Love will dispose to walk humbly among men. For real and dear love will dispose men to high thoughts of [others]; and Christian love disposes men to think others better than themselves. Love will dispose men to honor one another. For we are naturally inclined to think honorably of those whom we love, and to give them honor. So that those precepts in 1 Peter 2:17 are fulfilled by love, “Honor all men.” And Philippians 2:3, “In lowliness of mind let each esteem other better than themselves.” Love will dispose to contentment in the station in which God hath set him, without coveting anything which his neighbor possesses, or envying him any good thing which he has. Love will dispose men to meekness and gentleness in their carriage towards their neighbors, and not to treat them with passion or violence, but with moderation and calmness. Love checks and restrains a bitter spirit. For love has no bitterness in it. It is altogether a sweet disposition and affection of the soul. Love will prevent broils and quarrels, and will dispose to peaceableness. Love will dispose men to forgive injuries, which they receive from their neighbors. Proverbs 10:12, “Hatred stirreth up strifes; but love covereth all sins.” Love will dispose men to all acts of mercy towards our neighbor who is under any affliction or calamity. For we are naturally disposed to pity those whom we love when they are afflicted. This would dispose men to give to the poor, and bear one another’s burdens, to weep with those that weep, and rejoice with those that rejoice.
Ethical Writings, The Works of Jonathan Edwards (Yale University Press, 1989), 135–136.
It is not a cheerful thought that millions of us who live in a land of Bibles, who belong to churches and labor to promote the Christian religion, may yet pass our whole life on this earth without once having thought or tried to think seriously about the being of God. Few of us have let our hearts gaze in wonder at the I AM, the self-existent Self back of which no creature can think. Such thoughts are too painful for us. We prefer to think where it will do more good—about how to build a better mousetrap, for instance, or how to make two blades of grass grow where one grew before. And for this we are now paying a too heavy price in the secularization of our religion and the decay of our inner lives.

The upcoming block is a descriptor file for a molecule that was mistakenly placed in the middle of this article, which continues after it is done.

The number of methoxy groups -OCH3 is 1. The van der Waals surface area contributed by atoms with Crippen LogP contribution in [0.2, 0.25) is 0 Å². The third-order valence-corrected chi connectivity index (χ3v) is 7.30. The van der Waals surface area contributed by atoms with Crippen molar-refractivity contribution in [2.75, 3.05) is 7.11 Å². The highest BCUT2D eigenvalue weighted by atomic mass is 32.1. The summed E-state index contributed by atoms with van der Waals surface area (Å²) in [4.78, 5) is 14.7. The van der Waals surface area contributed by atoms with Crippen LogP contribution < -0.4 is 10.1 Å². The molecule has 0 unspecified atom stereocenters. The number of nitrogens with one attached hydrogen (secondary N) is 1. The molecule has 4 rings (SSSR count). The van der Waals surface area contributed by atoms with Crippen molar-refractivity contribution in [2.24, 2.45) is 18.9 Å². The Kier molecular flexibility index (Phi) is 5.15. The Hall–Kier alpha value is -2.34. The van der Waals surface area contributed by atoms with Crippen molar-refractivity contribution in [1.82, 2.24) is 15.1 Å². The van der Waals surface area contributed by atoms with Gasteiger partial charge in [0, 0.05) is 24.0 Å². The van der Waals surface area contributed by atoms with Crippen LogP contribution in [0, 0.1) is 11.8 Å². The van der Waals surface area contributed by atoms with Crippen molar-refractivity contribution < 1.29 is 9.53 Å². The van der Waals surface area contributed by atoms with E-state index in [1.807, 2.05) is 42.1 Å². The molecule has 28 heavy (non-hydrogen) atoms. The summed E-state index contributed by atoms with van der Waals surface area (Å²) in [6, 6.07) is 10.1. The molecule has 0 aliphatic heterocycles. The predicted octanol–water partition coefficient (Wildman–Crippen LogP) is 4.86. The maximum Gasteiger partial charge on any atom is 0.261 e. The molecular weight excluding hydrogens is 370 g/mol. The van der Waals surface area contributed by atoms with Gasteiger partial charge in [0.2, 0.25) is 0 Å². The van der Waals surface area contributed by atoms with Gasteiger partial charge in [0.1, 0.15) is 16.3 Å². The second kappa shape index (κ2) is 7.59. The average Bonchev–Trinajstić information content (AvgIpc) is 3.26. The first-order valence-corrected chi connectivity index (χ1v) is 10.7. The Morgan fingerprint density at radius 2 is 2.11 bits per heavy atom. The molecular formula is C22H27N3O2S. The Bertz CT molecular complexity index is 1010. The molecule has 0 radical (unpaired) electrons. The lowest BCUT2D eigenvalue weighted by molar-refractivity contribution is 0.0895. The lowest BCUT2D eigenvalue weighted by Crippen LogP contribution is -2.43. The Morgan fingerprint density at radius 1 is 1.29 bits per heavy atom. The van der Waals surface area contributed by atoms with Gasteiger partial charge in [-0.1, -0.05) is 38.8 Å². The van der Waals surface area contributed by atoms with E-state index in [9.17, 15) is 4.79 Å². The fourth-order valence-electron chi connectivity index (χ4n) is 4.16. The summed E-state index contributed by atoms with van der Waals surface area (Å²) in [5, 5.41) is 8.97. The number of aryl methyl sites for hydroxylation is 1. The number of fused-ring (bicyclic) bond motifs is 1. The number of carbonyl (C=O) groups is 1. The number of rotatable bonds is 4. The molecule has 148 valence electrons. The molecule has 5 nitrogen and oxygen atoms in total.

—A. W. Tozer
The Knowledge of the Holy, 27
Many low and carnal considerations may work men to watch their words, their lives, their actions; as hope of gain, or to please friends, or to get a name in the world, and many other such like considerations. Oh! but to watch our thoughts, to weep and lament over them, etc., this must needs be from some noble, spiritual, and internal principle, as love to God, a holy fear of God, a holy care and delight to please the Lord.
—Charles H. Spurgeon
“I have set the Lord always before me: because he is at my right hand, I shall not be moved.”
This is the way to live. With God always before us, we shall have the noblest companionship, the holiest example, the sweetest consolation, and the mightiest influence. This must be a resolute act of the mind. ‘I have set,’ and it must be maintained as a set and settled thing. Always to have an eye to the Lord’s eye, and an ear for the Lord’s voice — this is the right state for the godly man. His God is near him, filling the horizon of his vision, leading the way of his life, and furnishing the theme of his meditation. What vanities we should avoid, what sins we should overcome, what virtues we should exhibit, what joys we should experience if we did indeed set the Lord always before us! Why not?
This is the way to be safe. The Lord being ever in our minds, we come to feel safety and certainty because of His being so near. He is at our right hand to guide and aid us; and hence we are not moved by fear, nor force, nor fraud, nor fickleness. When God stands at a man’s right hand, that man is himself sure to stand. Come on, then, ye foemen of the truth! Rush against me like a furious tempest, if ye will. God upholds me. God abides with me. Whom shall I fear?
Faith’s Checkbook, 337.